Fountain of Diana
Accompanied by her two dogs, a greyhound and a water spaniel, Diana, the goddess of hunting, reclines with her arm around a majestic stag. This sculpture once surmounted a monumental fountain on the grounds of the Château of Anet, built by Philibert de L'Orme for Diane de Poitiers, Henry II's mistress. The elongated, naked silhouette of the chaste goddess, whose beauty had always been admired, became a symbol of the French Renaissance.
Diana and the Nymph
The semi-reclining figure of Diana is seen with one arm around the neck of a stag proudly holding up its head. She is accompanied by her dogs, Phrocyon and Cyrius, clearly depicted as a greyhound and a water spaniel. She is not wearing her usual attribute, the crescent moon. This figure of Diana instantly recalls the Nymph of Fontainebleau (Louvre), a high relief sculpted by Benvenuto Cellini for Francis I. Philibert de L'Orme had installed it above the main entrance to the Château of Anet in the mid-16th century, transforming the nymph into Diana, the goddess of hunting.
Without being an actual portrait of the royal favorite, the figure is certainly evocative of Diane de Poitiers, mistress of the castle. The painting of Diana the Huntress (Louvre) by a School of Fontainebleau artist likewise draws parallels between the two Dianas, and the goddess is similarly depicted nude. In the Nymph relief, Cellini had specified that the stag represented Francis I. It is tempting to think that the stag here symbolizes Henry II, Diane de Poitier's royal lover.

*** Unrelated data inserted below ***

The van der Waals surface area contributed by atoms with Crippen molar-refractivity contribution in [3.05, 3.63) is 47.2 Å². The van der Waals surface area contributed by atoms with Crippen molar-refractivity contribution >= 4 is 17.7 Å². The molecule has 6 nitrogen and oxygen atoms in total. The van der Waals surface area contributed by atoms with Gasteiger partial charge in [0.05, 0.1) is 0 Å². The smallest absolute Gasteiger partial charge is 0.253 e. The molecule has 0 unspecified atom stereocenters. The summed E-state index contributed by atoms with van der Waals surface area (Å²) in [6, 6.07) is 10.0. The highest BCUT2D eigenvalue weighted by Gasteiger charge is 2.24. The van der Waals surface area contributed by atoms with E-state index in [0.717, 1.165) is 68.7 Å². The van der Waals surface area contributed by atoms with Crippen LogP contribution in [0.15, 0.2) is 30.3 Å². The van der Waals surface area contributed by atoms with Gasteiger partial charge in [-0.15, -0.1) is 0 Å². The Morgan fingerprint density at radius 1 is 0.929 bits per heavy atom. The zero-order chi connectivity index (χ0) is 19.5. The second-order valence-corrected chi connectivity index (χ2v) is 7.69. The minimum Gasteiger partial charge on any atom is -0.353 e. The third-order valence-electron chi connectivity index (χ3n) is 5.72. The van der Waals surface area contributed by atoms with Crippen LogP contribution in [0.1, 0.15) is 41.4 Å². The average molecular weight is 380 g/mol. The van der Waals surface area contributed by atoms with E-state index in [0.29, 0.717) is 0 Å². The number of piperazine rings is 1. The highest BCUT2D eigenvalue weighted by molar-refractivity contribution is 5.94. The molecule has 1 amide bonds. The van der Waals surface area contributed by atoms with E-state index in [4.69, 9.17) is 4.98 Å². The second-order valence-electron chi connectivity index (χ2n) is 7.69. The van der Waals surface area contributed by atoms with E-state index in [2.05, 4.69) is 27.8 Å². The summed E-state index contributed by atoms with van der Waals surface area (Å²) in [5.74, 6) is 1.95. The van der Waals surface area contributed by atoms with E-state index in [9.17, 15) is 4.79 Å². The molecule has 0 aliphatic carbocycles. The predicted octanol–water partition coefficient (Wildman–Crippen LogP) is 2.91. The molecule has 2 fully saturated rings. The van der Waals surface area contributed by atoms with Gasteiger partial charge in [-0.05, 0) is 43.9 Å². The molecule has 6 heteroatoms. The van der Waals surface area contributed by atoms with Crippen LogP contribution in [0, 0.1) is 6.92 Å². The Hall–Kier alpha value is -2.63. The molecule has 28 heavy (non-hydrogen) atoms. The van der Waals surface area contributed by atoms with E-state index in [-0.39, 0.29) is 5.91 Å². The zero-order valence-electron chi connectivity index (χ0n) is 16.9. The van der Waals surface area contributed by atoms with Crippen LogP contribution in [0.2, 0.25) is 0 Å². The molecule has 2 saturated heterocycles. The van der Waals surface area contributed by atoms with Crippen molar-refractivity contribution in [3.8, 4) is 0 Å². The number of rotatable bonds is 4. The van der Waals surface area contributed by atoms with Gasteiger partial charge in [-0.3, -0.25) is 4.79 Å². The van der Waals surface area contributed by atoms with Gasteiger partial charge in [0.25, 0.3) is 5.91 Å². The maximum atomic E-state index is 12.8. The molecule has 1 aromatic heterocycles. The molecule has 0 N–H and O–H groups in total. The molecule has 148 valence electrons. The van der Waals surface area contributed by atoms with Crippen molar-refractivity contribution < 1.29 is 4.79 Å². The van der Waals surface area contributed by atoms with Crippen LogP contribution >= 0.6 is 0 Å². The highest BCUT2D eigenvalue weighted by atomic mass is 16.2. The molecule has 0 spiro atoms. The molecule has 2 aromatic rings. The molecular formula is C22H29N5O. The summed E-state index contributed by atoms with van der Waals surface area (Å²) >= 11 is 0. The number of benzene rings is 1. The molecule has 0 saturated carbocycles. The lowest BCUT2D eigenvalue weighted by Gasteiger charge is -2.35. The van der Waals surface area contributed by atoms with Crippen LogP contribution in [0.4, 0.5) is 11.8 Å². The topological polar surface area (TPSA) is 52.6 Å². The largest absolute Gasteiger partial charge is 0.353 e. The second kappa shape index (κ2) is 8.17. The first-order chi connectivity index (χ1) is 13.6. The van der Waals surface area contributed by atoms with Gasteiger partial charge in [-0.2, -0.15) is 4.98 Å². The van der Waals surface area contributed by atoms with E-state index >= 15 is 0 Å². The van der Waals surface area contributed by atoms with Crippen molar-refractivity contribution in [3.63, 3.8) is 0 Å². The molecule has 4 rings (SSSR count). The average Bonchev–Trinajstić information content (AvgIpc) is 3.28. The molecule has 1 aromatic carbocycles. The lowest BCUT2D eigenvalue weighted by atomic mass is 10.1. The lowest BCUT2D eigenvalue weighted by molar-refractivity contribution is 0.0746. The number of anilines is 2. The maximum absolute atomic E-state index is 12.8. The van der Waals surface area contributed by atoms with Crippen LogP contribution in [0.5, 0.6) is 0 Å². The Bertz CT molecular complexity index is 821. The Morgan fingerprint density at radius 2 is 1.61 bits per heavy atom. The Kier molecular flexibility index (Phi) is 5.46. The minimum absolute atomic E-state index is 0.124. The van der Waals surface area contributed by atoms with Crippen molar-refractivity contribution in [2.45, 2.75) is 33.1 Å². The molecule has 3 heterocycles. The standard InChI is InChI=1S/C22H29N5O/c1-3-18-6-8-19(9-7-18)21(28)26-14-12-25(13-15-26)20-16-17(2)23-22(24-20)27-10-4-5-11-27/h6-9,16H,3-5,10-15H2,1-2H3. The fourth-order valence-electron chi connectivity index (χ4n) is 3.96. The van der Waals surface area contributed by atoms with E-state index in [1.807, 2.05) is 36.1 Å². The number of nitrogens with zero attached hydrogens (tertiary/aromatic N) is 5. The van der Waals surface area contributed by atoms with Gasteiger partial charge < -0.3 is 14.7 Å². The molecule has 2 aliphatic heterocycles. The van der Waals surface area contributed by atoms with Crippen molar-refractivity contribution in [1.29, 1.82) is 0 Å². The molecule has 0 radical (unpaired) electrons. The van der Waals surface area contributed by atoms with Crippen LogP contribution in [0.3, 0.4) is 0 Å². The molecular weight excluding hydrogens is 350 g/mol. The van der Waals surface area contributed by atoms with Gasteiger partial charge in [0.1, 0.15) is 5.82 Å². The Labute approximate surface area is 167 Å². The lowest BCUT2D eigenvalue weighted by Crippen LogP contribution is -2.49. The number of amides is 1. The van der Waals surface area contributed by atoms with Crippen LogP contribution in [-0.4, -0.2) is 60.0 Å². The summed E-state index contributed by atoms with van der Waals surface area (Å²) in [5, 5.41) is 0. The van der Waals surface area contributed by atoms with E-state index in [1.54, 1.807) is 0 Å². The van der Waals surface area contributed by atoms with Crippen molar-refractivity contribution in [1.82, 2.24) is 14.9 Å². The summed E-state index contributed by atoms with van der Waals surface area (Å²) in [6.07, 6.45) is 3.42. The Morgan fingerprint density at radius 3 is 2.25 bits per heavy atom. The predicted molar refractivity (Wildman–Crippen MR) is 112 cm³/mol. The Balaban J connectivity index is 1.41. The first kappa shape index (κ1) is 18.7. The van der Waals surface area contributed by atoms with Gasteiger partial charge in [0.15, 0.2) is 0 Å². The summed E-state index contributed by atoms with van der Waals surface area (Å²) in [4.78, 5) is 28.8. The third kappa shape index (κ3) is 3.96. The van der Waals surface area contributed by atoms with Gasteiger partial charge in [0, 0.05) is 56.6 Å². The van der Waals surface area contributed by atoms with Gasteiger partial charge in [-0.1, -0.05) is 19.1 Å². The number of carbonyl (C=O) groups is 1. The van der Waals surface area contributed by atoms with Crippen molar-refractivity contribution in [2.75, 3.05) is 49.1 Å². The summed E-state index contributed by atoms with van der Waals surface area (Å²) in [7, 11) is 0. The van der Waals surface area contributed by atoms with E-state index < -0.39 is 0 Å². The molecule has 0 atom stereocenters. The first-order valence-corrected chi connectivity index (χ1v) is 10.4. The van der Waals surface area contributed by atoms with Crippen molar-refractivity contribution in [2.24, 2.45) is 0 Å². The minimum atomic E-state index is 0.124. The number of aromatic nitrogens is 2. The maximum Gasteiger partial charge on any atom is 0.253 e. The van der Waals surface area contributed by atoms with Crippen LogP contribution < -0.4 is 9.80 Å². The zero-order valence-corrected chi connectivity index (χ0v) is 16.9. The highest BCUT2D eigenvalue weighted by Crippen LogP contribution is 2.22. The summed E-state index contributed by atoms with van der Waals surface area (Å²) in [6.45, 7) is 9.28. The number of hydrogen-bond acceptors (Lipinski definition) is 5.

The artist to whom French sculpture owes its first large-scale nude remains an enigma. The beauty of the work presupposes a great master, but which one? Its traditional attribution to Jean Goujon (not accepted today) dates back to the French Revolution and was put forward by Alexandre Lenoir, founder of the Musée des Monuments Français and an enthusiastic admirer of Goujon. Since then, the sculpture has been attributed, in turn, to Benvenuto Cellini, Germain Pilon, Pierre Bontemps, and Ponce Jacquiot. But it is hard to judge, for the statue was heavily restored in the 18th century, and then again in 1799-1800 by the sculptor Pierre-Nicolas Beauvallet, also known for his interpretation of Susannah and the Elders (1813, Louvre).
Whoever the sculptor of the work was, Diana epitomizes the regal elegance of School of Fontainebleau art: the elongated Mannerist figure, the litheness of the body, the tiny high breasts, the small head, the extremely refined hairstyle, and the well-drawn eyes. A certain sensuality stems from the contrast between the nakedness of the body and the elaborateness of the hairstyle, but the ideal beauty of the figure and the purity of the lines confer a chaste distinction upon the goddess.
The work is a masterpiece of harmony. To balance the goddess's pose and the majestic presence of the stag with tall antlers, which draw the group to the left, the sculptor raised the goddess' left arm and placed a bow in her hand. The heads of Diana and the stag, turned in the same direction, ensure the coherence of the scene.
from: Wikipedia,org & Louvre.fr